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Old 19-09-2008, 10:37   #8
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44',

I'm picturing a single block at the end of the prodder with a continuous, non-adjustable spectra/dyneema waterstay running though it. Adjsutments would be made with the sidestays. Or are the waterstays themselves adjustable with control lines?
Sounds like having the adjustability is worth a couple more strings to pull.

Mike
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Old 19-09-2008, 12:54   #9
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My prodder attaches behind the trampoline to a spinnaker pole bayonet on a universal joint; it stands over the forward crossbeam and is held up by screecher halyard tension. While I am currently using fixed waterstays (whiskerstays) which mean a fixed position for my screecher tack, I am considering bringing the whisker stays back inside the prodder to allow me to shift the tack laterally. I will need a small winch to do do so and maintain halyard tension. A present fear is that the proximity of the furled screecher is fouling the airflow on the genoa, The boat points a bit higher when the screecher is down. It may improve tacking the screecher, a royal PITA.
My prodder is a 3" carbon shaft, 9 feet long. The whole assembly can be pulled in to reduce my LOA 3 feet, by slacking the halyard and releasing the bayonet. Pole, furler, lines and mount weigh 26 pounds. The sail weighs 64 pounds.
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Old 19-09-2008, 12:55   #10
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I tried the 2 adjustable waterstay setup, using standard Lewmar 3" blocks. these were deformed after an outing in 15 knots TWS using the Code 0, so I went back to fixed SS stays.

I didn't want to invest 3 x 200$ in fancy high load blocks, when 2 of them would be under water most of the time when sailing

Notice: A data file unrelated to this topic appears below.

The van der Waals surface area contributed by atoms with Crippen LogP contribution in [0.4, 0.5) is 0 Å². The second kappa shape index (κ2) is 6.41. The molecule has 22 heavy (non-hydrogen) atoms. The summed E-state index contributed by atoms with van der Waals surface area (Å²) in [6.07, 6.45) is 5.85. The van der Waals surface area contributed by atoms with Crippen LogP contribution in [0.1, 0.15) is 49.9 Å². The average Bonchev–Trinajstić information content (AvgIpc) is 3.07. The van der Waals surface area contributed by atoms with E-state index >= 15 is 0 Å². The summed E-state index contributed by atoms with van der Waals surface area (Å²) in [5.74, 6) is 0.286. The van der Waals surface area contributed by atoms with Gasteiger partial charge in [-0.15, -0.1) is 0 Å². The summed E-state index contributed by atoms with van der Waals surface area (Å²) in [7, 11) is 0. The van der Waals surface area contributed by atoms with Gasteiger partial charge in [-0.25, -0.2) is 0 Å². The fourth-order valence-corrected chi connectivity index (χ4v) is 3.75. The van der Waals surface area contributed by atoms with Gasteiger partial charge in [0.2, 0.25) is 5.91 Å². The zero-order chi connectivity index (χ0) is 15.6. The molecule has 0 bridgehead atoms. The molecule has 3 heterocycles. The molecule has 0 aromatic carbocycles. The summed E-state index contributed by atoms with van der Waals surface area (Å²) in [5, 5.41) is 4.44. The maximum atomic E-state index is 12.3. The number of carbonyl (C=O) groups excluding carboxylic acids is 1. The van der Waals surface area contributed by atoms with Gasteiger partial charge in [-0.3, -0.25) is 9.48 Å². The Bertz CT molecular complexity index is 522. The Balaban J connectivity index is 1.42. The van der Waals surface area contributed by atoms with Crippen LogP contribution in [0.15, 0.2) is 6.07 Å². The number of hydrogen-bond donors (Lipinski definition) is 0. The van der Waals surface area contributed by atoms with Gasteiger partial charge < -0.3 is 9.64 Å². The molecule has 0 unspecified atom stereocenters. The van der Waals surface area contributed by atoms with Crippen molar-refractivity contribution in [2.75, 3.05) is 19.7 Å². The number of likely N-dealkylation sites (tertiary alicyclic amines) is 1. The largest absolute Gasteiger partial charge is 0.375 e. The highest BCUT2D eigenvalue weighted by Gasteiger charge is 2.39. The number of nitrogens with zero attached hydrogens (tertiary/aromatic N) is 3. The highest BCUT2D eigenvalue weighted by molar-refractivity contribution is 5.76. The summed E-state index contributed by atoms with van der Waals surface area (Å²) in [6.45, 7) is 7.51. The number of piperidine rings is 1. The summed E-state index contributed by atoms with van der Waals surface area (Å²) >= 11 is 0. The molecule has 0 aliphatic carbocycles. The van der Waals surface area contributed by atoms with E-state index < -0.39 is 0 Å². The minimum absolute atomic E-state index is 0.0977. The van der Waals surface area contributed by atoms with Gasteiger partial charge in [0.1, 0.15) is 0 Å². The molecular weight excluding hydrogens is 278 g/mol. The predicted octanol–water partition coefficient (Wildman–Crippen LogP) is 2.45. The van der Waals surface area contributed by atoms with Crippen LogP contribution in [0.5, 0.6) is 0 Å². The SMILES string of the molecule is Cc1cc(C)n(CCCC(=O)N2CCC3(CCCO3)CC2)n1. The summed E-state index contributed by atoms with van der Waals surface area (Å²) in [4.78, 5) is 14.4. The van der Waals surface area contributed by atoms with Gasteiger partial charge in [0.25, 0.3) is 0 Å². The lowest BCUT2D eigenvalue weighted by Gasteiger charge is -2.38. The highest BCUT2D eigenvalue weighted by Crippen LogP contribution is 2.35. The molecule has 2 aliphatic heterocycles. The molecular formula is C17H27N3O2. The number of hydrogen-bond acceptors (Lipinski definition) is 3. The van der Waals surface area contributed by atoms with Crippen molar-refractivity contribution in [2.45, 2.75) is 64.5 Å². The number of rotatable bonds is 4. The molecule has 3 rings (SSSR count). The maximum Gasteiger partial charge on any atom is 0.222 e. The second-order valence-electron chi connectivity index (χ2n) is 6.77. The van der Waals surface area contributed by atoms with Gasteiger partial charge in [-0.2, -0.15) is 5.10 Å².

The 12 mm Dyneema I used was totally stiff, so I had to throw it out. A gennaker would probably be a lower load, as it isn't used as close to the wind as the Code 0.

The angle between the prodder and the waterstay fixture points (seen in a fore/aft plane) will have a large influence on the size of the force as well IMO.

Alan
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Old 19-09-2008, 13:09   #11
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Quote:
Originally Posted by sandy daugherty View Post
My prodder attaches behind the trampoline to a spinnaker pole bayonet on a universal joint; it stands over the forward crossbeam and is held up by screecher halyard tension. While I am currently using fixed waterstays (whiskerstays) which mean a fixed position for my screecher tack, I am considering bringing the whisker stays back inside the prodder to allow me to shift the tack laterally. I will need a small winch to do do so and maintain halyard tension. A present fear is that the proximity of the furled screecher is fouling the airflow on the genoa, The boat points a bit higher when the screecher is down. It may improve tacking the screecher, a royal PITA.
My prodder is a 3" carbon shaft, 9 feet long. The whole assembly can be pulled in to reduce my LOA 3 feet, by slacking the halyard and releasing the bayonet. Pole, furler, lines and mount weigh 26 pounds. The sail weighs 64 pounds.
I once saw a picture of a boat with a setup a bit like yours Sandy, they had put a traveller track under the forebeam, and had a kind of "dolphin striker" on the prodder itself AFAIR. For a 3 ft extension it would probably work well, for a 6 ft/2 meter extension, I doubt that it would be enough unless the dolphin striker is really long.
A couple of lines for traveller control and you could do it from the safety of your cockpit.

I never use the jib with the Code 0 furled up, way too turbulence, but moving it to leeward sounds like a neat way of solving the problem.

Alan
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Old 19-09-2008, 13:57   #12